The art of Robert Walker occupies an unsettling intersection in the visual atlas of our world. Hauntingly beautiful (and often just haunting), Walker’s paintings invoke a spectrum of styles, methods, genres and visions. Black-metal album covers, back-of-the-notebook-doodling, fine-art gallery showings, historic Asian prints, Mad Comics caricatures and grotesqueries … they all all flow together into the swirl of his imagination.
In Walker’s world, science-fiction futures are depicted with dystopian honesty and the unflinching brutality of angry and neglected youth. Parodies of Monsanto advertisements combine the corporate criticism of Ron English with horrors that could’ve sprung from the pen of Gerald Scarfe or Ralph Steadman.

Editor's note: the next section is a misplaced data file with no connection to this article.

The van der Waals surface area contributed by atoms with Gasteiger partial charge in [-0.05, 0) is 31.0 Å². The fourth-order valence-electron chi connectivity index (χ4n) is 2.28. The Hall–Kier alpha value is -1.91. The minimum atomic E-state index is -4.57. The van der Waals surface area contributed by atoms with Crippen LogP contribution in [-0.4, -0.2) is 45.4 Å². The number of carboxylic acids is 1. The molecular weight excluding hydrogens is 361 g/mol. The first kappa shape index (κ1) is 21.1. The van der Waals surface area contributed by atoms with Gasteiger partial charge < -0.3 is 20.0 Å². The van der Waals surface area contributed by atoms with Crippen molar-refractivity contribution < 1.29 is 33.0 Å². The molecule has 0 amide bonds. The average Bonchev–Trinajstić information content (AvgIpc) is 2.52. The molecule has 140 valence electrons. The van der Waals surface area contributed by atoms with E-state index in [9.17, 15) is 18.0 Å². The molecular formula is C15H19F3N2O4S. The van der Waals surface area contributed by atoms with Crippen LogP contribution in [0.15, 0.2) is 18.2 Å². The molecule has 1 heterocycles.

The art’s play of color, shape, light and shadow suggests a mastery of form and technique, but none of the work is hidebound or trapped by tradition. Indeed, tradition in Walker’s hands isn’t so much confronted or challenged as mutated and distorted into unsettling works of “environmental surrealism,” ghoulish femmes fatales, animal hybrids, and journeys through a disturbingly gorgeous Wonderland.
Walker leaps from genre tropes to the nakedly reactive core of your id, creating art that is visceral, beautiful and full of intrigue — but it’s clear that these are people, places and things you really don’t want to know much more about …